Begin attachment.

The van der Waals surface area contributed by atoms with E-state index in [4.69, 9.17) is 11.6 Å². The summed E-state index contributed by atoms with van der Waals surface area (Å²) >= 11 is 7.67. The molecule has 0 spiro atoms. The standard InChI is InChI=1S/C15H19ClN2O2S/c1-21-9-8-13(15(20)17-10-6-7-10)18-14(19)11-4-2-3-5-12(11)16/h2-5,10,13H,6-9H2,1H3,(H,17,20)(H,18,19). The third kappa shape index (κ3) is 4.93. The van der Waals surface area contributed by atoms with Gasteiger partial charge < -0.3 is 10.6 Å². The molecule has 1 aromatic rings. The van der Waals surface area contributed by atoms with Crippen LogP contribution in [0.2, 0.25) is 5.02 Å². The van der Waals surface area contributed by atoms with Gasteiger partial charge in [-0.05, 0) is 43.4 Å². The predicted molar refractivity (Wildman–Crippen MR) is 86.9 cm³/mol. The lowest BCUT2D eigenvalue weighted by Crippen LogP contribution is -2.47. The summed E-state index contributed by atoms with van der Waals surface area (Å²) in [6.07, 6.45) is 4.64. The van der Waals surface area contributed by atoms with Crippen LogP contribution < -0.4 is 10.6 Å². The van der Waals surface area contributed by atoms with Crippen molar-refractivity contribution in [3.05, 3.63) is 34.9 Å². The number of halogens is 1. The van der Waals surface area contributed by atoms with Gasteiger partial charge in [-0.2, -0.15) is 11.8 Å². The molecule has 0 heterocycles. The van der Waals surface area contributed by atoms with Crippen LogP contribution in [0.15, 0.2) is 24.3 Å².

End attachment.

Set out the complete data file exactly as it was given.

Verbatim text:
The van der Waals surface area contributed by atoms with E-state index in [4.69, 9.17) is 11.6 Å². The summed E-state index contributed by atoms with van der Waals surface area (Å²) >= 11 is 7.67. The molecule has 0 spiro atoms. The standard InChI is InChI=1S/C15H19ClN2O2S/c1-21-9-8-13(15(20)17-10-6-7-10)18-14(19)11-4-2-3-5-12(11)16/h2-5,10,13H,6-9H2,1H3,(H,17,20)(H,18,19). The third kappa shape index (κ3) is 4.93. The van der Waals surface area contributed by atoms with Gasteiger partial charge < -0.3 is 10.6 Å². The molecule has 1 aromatic rings. The van der Waals surface area contributed by atoms with Crippen LogP contribution in [0.2, 0.25) is 5.02 Å². The van der Waals surface area contributed by atoms with Gasteiger partial charge in [-0.05, 0) is 43.4 Å². The predicted molar refractivity (Wildman–Crippen MR) is 86.9 cm³/mol. The lowest BCUT2D eigenvalue weighted by Crippen LogP contribution is -2.47. The summed E-state index contributed by atoms with van der Waals surface area (Å²) in [6.07, 6.45) is 4.64. The van der Waals surface area contributed by atoms with Crippen LogP contribution < -0.4 is 10.6 Å². The van der Waals surface area contributed by atoms with Crippen molar-refractivity contribution in [3.05, 3.63) is 34.9 Å². The number of halogens is 1. The van der Waals surface area contributed by atoms with Gasteiger partial charge in [-0.2, -0.15) is 11.8 Å². The molecule has 0 heterocycles. The van der Waals surface area contributed by atoms with Crippen LogP contribution in [0.15, 0.2) is 24.3 Å².